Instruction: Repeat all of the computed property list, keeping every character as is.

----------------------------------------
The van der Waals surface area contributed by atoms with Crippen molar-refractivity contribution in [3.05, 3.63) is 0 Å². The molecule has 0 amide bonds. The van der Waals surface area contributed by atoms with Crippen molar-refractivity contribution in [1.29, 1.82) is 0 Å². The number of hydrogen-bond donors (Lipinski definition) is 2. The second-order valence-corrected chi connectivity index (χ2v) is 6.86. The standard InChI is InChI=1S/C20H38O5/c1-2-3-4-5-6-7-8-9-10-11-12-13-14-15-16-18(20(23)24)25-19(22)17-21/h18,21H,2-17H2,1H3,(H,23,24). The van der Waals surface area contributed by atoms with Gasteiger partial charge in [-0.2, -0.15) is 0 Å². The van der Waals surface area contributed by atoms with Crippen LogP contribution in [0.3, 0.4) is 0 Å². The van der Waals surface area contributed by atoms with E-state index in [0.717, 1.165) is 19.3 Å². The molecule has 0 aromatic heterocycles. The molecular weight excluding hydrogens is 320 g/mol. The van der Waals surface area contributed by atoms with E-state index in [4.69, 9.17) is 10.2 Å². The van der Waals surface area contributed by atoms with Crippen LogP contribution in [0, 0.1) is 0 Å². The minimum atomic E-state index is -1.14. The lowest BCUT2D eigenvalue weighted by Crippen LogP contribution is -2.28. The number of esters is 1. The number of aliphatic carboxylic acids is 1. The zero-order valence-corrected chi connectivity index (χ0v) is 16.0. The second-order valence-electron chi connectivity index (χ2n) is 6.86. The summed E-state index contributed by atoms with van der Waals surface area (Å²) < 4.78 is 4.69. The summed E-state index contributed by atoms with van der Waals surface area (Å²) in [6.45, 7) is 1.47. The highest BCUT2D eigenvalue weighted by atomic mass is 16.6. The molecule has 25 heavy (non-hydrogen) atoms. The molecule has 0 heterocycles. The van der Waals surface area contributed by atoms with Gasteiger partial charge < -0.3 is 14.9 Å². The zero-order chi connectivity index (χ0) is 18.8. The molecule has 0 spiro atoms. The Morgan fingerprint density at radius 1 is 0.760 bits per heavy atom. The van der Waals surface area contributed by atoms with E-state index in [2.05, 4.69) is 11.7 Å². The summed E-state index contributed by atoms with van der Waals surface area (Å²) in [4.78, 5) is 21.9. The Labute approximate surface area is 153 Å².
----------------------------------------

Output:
The van der Waals surface area contributed by atoms with Crippen molar-refractivity contribution in [3.05, 3.63) is 0 Å². The molecule has 0 amide bonds. The van der Waals surface area contributed by atoms with Crippen molar-refractivity contribution in [1.29, 1.82) is 0 Å². The number of hydrogen-bond donors (Lipinski definition) is 2. The second-order valence-corrected chi connectivity index (χ2v) is 6.86. The standard InChI is InChI=1S/C20H38O5/c1-2-3-4-5-6-7-8-9-10-11-12-13-14-15-16-18(20(23)24)25-19(22)17-21/h18,21H,2-17H2,1H3,(H,23,24). The van der Waals surface area contributed by atoms with Gasteiger partial charge in [-0.2, -0.15) is 0 Å². The van der Waals surface area contributed by atoms with Crippen LogP contribution in [0.3, 0.4) is 0 Å². The van der Waals surface area contributed by atoms with E-state index in [0.717, 1.165) is 19.3 Å². The molecule has 0 aromatic heterocycles. The molecular weight excluding hydrogens is 320 g/mol. The van der Waals surface area contributed by atoms with E-state index in [4.69, 9.17) is 10.2 Å². The van der Waals surface area contributed by atoms with Crippen LogP contribution in [0, 0.1) is 0 Å². The minimum atomic E-state index is -1.14. The lowest BCUT2D eigenvalue weighted by Crippen LogP contribution is -2.28. The number of esters is 1. The number of aliphatic carboxylic acids is 1. The zero-order valence-corrected chi connectivity index (χ0v) is 16.0. The second-order valence-electron chi connectivity index (χ2n) is 6.86. The summed E-state index contributed by atoms with van der Waals surface area (Å²) < 4.78 is 4.69. The summed E-state index contributed by atoms with van der Waals surface area (Å²) in [6.45, 7) is 1.47. The highest BCUT2D eigenvalue weighted by atomic mass is 16.6. The molecule has 25 heavy (non-hydrogen) atoms. The molecule has 0 heterocycles. The van der Waals surface area contributed by atoms with Gasteiger partial charge < -0.3 is 14.9 Å². The zero-order chi connectivity index (χ0) is 18.8. The molecule has 0 spiro atoms. The Morgan fingerprint density at radius 1 is 0.760 bits per heavy atom. The van der Waals surface area contributed by atoms with E-state index in [2.05, 4.69) is 11.7 Å². The summed E-state index contributed by atoms with van der Waals surface area (Å²) in [4.78, 5) is 21.9. The Labute approximate surface area is 153 Å².